Mr. Boy Dog

Cerberus Shoal

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Mr. Boy Dog Review

by Matt Fink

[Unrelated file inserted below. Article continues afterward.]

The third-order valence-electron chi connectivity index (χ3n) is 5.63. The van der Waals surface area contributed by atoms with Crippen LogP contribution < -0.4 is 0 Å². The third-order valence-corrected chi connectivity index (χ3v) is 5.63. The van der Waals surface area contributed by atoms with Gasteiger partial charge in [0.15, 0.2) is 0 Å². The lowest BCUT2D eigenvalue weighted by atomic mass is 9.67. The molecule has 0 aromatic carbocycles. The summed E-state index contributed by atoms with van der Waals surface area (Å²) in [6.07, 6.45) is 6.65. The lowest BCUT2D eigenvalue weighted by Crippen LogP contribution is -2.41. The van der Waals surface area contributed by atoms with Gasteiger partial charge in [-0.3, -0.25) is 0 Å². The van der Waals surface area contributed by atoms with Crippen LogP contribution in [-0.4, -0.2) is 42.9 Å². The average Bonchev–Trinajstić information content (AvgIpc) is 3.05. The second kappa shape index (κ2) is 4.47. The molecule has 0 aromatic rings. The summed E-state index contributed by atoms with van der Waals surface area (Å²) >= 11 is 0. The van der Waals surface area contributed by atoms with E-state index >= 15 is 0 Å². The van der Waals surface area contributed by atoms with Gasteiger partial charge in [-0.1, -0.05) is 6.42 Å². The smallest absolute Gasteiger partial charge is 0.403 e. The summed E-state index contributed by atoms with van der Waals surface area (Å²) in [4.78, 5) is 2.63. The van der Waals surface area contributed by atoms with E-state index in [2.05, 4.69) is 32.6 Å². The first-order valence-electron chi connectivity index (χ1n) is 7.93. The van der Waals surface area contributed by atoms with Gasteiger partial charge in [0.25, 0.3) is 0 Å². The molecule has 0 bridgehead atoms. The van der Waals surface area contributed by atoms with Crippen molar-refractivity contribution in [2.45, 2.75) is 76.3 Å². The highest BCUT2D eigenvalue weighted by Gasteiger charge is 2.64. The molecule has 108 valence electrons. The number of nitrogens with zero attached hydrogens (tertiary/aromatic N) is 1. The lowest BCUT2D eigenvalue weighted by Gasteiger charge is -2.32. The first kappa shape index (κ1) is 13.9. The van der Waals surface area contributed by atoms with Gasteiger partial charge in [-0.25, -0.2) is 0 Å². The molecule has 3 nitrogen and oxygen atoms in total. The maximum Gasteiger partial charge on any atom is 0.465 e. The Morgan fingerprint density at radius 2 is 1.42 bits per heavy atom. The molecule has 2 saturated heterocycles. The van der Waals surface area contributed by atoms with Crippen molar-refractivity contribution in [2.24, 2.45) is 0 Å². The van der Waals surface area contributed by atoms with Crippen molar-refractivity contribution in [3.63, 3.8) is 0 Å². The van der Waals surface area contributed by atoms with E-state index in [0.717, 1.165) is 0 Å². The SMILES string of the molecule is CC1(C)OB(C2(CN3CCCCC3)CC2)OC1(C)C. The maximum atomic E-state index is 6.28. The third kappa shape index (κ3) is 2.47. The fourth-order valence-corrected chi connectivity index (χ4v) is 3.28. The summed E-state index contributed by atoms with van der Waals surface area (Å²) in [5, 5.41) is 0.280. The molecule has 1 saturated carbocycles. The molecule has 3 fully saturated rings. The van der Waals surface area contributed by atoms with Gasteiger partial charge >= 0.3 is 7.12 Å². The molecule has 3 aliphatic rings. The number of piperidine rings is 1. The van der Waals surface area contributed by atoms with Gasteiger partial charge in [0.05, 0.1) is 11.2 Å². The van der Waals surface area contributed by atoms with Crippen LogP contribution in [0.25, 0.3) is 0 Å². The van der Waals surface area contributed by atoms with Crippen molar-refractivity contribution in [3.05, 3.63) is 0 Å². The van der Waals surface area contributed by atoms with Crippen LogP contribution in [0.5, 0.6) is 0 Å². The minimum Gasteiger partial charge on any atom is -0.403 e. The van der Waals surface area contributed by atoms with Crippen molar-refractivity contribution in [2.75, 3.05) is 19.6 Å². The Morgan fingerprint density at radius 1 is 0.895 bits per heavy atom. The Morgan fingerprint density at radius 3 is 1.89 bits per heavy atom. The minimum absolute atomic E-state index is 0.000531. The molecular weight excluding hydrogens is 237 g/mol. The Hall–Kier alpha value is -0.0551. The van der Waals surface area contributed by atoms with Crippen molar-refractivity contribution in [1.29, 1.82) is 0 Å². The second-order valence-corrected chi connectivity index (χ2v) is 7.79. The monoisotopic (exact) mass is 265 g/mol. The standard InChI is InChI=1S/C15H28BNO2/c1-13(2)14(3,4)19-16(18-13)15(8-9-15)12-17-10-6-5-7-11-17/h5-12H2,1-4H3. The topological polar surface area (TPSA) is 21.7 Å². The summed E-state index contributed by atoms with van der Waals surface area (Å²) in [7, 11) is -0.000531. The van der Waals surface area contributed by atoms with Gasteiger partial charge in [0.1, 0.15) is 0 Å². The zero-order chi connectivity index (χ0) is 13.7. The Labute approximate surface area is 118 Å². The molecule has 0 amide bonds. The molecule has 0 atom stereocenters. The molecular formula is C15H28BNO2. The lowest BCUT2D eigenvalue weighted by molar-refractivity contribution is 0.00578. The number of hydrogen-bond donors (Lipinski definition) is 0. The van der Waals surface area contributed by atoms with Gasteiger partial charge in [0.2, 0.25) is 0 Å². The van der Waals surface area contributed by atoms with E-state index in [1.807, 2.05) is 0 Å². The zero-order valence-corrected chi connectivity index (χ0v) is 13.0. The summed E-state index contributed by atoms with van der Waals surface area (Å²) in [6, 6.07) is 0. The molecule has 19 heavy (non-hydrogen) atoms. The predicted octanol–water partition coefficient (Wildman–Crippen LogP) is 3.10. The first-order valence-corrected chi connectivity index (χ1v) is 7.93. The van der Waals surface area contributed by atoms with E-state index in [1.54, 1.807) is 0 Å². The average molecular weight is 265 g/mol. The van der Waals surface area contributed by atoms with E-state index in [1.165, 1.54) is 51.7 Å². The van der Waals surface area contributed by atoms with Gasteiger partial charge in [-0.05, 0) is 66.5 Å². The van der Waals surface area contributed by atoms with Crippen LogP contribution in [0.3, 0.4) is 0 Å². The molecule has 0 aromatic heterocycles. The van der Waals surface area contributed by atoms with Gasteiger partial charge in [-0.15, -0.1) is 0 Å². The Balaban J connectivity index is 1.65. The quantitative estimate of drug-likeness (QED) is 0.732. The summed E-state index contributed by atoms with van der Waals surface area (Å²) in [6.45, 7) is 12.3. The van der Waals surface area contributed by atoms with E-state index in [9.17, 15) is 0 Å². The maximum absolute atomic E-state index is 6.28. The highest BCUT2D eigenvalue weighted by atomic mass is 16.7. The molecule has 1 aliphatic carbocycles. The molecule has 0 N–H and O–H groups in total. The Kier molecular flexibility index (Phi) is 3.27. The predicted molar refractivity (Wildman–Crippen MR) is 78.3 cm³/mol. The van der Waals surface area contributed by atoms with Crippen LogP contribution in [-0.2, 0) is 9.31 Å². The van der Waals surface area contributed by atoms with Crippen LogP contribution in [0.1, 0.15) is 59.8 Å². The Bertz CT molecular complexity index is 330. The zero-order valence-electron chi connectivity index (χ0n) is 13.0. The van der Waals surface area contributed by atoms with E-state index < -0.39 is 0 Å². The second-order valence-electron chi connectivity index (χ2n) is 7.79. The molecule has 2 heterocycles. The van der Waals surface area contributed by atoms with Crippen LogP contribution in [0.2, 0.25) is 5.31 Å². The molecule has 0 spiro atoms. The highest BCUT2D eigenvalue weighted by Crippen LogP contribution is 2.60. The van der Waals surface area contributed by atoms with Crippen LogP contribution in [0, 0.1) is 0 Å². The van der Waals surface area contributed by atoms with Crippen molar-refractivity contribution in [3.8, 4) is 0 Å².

A double CD that seems to hold the promise of the post-rock masterpiece these guys have apparently had looming in the background of their seminal career, Mr. Boy Dog falls a little short of such lofty expectations. Even so, it probably is their most eclectic release yet, pairing a cacophony of flutes and horns with hand drums, accordions, and electric guitars in the creation of something approximating tribal avant-garde experimental rock. With the members who also formerly moonlighted with Maine's other post-rock collective, Tarpigh, having since left the Cerberus Shoal lineup, these tracks mark the culmination of the first phase of their career. As such, the album seems a little disjointed at times, as if pulled together from a collection of embryonic recordings. Of course, that isn't to say that the tracks suffer from a lack of complexity, as the hazy psychedelic epic in "Unmarked Boxes" and the extensive magnum opus "An Egypt That Does Not Exist" unfold amid shifting rhythms and changing textures. At other times, Beefheart-ish noise jazz sits beside jaunty faux Eastern European gypsy tunes, creating a fairly convincing stylistic grab-bag. For many, these 12 tracks would stand as a career-defining moment. For Cerberus Shoal, they are just another adventurous release in a career that has produced nothing but.

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